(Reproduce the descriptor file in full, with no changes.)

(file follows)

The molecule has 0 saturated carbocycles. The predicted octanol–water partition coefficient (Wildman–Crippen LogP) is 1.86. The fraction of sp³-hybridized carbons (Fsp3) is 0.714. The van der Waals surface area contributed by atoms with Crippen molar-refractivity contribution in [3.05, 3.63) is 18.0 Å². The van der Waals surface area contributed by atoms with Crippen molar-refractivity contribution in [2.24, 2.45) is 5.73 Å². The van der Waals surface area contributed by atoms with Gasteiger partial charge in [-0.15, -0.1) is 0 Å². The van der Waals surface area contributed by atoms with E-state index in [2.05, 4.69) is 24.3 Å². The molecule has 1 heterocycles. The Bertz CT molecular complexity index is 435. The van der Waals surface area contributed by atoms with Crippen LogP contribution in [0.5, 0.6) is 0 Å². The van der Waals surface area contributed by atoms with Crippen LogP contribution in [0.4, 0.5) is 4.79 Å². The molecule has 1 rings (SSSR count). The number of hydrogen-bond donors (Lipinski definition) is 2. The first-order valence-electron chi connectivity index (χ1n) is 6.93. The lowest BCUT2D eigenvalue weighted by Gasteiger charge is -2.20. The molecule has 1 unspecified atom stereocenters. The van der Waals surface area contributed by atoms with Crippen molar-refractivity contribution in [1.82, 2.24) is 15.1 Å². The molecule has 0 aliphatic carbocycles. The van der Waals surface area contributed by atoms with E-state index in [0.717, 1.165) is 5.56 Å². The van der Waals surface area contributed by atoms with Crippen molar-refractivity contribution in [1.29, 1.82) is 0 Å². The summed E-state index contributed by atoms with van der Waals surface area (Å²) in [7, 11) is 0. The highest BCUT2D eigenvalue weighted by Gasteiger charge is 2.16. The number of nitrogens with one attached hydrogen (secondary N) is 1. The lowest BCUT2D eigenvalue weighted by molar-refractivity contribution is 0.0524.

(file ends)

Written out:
The molecule has 0 saturated carbocycles. The predicted octanol–water partition coefficient (Wildman–Crippen LogP) is 1.86. The fraction of sp³-hybridized carbons (Fsp3) is 0.714. The van der Waals surface area contributed by atoms with Crippen molar-refractivity contribution in [3.05, 3.63) is 18.0 Å². The van der Waals surface area contributed by atoms with Crippen molar-refractivity contribution in [2.24, 2.45) is 5.73 Å². The van der Waals surface area contributed by atoms with Gasteiger partial charge in [-0.15, -0.1) is 0 Å². The van der Waals surface area contributed by atoms with E-state index in [2.05, 4.69) is 24.3 Å². The molecule has 1 heterocycles. The Bertz CT molecular complexity index is 435. The van der Waals surface area contributed by atoms with Crippen LogP contribution in [0.5, 0.6) is 0 Å². The van der Waals surface area contributed by atoms with Crippen LogP contribution in [0.4, 0.5) is 4.79 Å². The molecule has 1 rings (SSSR count). The number of hydrogen-bond donors (Lipinski definition) is 2. The first-order valence-electron chi connectivity index (χ1n) is 6.93. The lowest BCUT2D eigenvalue weighted by Gasteiger charge is -2.20. The molecule has 1 unspecified atom stereocenters. The van der Waals surface area contributed by atoms with Crippen molar-refractivity contribution in [1.82, 2.24) is 15.1 Å². The molecule has 0 aliphatic carbocycles. The van der Waals surface area contributed by atoms with E-state index in [0.717, 1.165) is 5.56 Å². The van der Waals surface area contributed by atoms with Crippen molar-refractivity contribution in [1.29, 1.82) is 0 Å². The summed E-state index contributed by atoms with van der Waals surface area (Å²) in [7, 11) is 0. The highest BCUT2D eigenvalue weighted by Gasteiger charge is 2.16. The number of nitrogens with one attached hydrogen (secondary N) is 1. The lowest BCUT2D eigenvalue weighted by molar-refractivity contribution is 0.0524.